More energetic and with more extra-fee attractions than its three Solstice-class predecessors, the 122,400-ton, 2,995-passenger Celebrity Silhouette debuted in July 2011 as the fourth of five ships in the now-iconic series, and enjoyed a bow-to-stern refurb in 2020, which saw a number of new features added from the line’s new Edge-class ships. The Solstice signatures -- a stable of themed dining venues, a public hub that smells of waffles, a strikingly green and grass-covered deck space, the use of glass and marble throughout -- are all there. But Silhouette also reflects a handful of significant modifications to the blueprint.
The most visible are found on the Lawn Club, a square of real grass that tops every Solstice-class ship's stern sun deck area. On Silhouette, the public park has become something of a gated village green, and the space is much more exclusive -- and expensive -- to use than those planted on Solstice, Eclipse and Equinox. Gone is the (free) Corning Glass Show, replaced by the breezy Lawn Club Grill, where participants pay for a combination meatfest and cooking class under open skies. The Porch, a for-fee casual lunch or dinner option modeled after a private deck in the Hamptons, has also been slotted into space previously free to occupy. But the most controversial additions to Silhouette's Lawn Club are the eight alcoves, private cabana rentals that occupy prime real estate in what was a common sunning area on previous lawns. However, the 2020 addition of a giant screen showing movies and games has given this space a more egalitarian feel.
Further exclusivity extends to what was once the basketball court on Deck 16, which has become an exclusive key-card access only sundeck for suite passengers, called the Retreat Deck; while the popular Michael’s Club has become the Retreat Lounge, also for suite passengers only. Both of these new spaces are lifted from the line’s Edge-class ships.
Still, despite these distinctions (or perhaps in spite of them, considering the Lawn Club changes), Silhouette is nothing if not quintessential Solstice Class. It's the most sophisticated experience you'll find on a nearly 3,000-passenger ship -- see the focus on wine, sleekly styled spaces and upscale dining -- without being overly stuffy. Celebrity does a commendable job of keeping the pretentiousness quota in check by inserting playful touches, like an ice-topped martini bar that features juggling bartenders, the aforementioned cook-your-own steakhouse and another restaurant, Qsine, where passengers watch a fun animation called “Le Petit Chef”. Solstice-class stalwarts won't miss a beat, and for first-timers, Silhouette will showcase why the series has become one of the most acclaimed in modern cruising.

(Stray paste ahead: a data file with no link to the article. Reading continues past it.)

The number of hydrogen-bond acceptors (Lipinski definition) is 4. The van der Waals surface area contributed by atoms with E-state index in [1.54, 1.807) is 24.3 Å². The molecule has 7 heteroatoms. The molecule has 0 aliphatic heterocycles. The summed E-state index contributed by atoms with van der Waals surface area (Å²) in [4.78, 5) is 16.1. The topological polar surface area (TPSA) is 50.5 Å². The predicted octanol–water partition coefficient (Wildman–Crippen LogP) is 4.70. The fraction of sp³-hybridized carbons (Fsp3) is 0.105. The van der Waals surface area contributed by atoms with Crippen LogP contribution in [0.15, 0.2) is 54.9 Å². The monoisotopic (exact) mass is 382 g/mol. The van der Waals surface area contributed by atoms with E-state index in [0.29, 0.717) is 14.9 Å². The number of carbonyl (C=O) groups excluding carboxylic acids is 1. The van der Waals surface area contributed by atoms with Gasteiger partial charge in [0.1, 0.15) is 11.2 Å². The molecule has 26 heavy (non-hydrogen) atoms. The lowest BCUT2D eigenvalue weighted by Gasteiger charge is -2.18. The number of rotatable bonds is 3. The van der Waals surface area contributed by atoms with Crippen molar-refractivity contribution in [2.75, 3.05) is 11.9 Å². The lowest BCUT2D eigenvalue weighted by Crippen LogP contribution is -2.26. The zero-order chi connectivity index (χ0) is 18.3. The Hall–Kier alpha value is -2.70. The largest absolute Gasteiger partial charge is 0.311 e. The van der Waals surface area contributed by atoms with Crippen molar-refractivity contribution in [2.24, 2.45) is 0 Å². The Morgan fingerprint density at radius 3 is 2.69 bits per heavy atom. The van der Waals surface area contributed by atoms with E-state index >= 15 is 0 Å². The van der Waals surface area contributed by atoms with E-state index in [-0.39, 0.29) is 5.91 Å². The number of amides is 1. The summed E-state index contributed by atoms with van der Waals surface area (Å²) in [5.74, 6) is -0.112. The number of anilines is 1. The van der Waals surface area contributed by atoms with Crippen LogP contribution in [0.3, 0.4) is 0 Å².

Celebrity draws a wide range of upper-middle-class couples and groups, with the average age of passengers being in the mid-50s. On cruises from Southampton (the ship splits its time between the Caribbean and Europe), expect a majority of Brits. The ratio of families with kids to couples may increase during the Caribbean season and the European summer season, bringing the average age down.
Daytime: Casual, with T-shirts, workout gear and shorts the norm.
Evening: Celebrity passengers tend to dress up for dinner -- typically button-down or dressy collared shirts and slacks for men and dresses or smart-casual pants for women. Evening Chic (twice a cruise) equals sport coat and collared shirt, with smart jeans. Women can wear cocktail dresses, sundresses or designer jeans or nice pants. In the buffet, almost any form of dress is allowed except swimwear, flip-flops, spa robes and bare feet.
Not permitted: T-shirts, tank tops and flip-flops are not allowed in the main dining room at any time; shorts are not allowed at dinner (although this rule isn't always enforced).
For more information, visit Cruise Line Dress Codes: Celebrity Cruises.
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Enjoyable Cruise on a Terrific Ship
Revolutionised lovely but noticed some deterioration